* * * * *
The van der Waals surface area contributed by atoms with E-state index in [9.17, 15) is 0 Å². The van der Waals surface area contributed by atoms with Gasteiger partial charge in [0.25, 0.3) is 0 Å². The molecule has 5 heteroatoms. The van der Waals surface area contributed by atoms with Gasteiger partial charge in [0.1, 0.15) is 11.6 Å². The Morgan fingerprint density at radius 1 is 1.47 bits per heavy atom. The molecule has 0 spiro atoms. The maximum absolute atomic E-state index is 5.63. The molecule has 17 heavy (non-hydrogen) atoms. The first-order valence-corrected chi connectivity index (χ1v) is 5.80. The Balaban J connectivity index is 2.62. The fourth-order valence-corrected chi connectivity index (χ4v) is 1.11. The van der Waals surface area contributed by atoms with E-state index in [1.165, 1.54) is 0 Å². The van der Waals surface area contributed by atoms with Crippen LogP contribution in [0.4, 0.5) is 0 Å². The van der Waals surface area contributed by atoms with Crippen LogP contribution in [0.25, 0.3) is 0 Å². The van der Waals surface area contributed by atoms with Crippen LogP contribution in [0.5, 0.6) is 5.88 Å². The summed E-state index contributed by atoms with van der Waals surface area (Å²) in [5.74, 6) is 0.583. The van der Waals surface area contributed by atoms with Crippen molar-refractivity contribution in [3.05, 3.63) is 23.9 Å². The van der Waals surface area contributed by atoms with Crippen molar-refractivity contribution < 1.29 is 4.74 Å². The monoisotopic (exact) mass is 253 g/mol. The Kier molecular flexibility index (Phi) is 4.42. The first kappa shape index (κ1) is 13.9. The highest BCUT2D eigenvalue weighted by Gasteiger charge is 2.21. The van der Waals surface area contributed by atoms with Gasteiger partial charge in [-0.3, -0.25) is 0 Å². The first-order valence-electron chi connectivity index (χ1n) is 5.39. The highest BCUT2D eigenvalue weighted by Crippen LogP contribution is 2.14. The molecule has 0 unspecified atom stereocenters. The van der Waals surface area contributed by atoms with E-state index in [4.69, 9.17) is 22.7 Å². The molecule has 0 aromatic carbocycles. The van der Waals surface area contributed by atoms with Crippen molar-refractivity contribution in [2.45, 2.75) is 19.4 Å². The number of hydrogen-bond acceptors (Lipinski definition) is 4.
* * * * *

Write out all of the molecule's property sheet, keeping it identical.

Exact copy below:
The van der Waals surface area contributed by atoms with E-state index in [9.17, 15) is 0 Å². The van der Waals surface area contributed by atoms with Gasteiger partial charge in [0.25, 0.3) is 0 Å². The molecule has 5 heteroatoms. The van der Waals surface area contributed by atoms with Gasteiger partial charge in [0.1, 0.15) is 11.6 Å². The Morgan fingerprint density at radius 1 is 1.47 bits per heavy atom. The molecule has 0 spiro atoms. The maximum absolute atomic E-state index is 5.63. The molecule has 17 heavy (non-hydrogen) atoms. The first-order valence-corrected chi connectivity index (χ1v) is 5.80. The Balaban J connectivity index is 2.62. The fourth-order valence-corrected chi connectivity index (χ4v) is 1.11. The van der Waals surface area contributed by atoms with E-state index in [1.165, 1.54) is 0 Å². The van der Waals surface area contributed by atoms with Crippen LogP contribution in [0.4, 0.5) is 0 Å². The van der Waals surface area contributed by atoms with Crippen LogP contribution in [0.25, 0.3) is 0 Å². The van der Waals surface area contributed by atoms with Crippen LogP contribution in [0.5, 0.6) is 5.88 Å². The summed E-state index contributed by atoms with van der Waals surface area (Å²) in [5.74, 6) is 0.583. The van der Waals surface area contributed by atoms with Crippen molar-refractivity contribution in [3.05, 3.63) is 23.9 Å². The van der Waals surface area contributed by atoms with Crippen molar-refractivity contribution < 1.29 is 4.74 Å². The monoisotopic (exact) mass is 253 g/mol. The Kier molecular flexibility index (Phi) is 4.42. The first kappa shape index (κ1) is 13.9. The highest BCUT2D eigenvalue weighted by Gasteiger charge is 2.21. The van der Waals surface area contributed by atoms with Gasteiger partial charge in [-0.3, -0.25) is 0 Å². The first-order valence-electron chi connectivity index (χ1n) is 5.39. The highest BCUT2D eigenvalue weighted by Crippen LogP contribution is 2.14. The molecule has 0 unspecified atom stereocenters. The van der Waals surface area contributed by atoms with E-state index in [4.69, 9.17) is 22.7 Å². The molecule has 0 aromatic carbocycles. The van der Waals surface area contributed by atoms with Crippen molar-refractivity contribution in [2.45, 2.75) is 19.4 Å². The number of hydrogen-bond acceptors (Lipinski definition) is 4.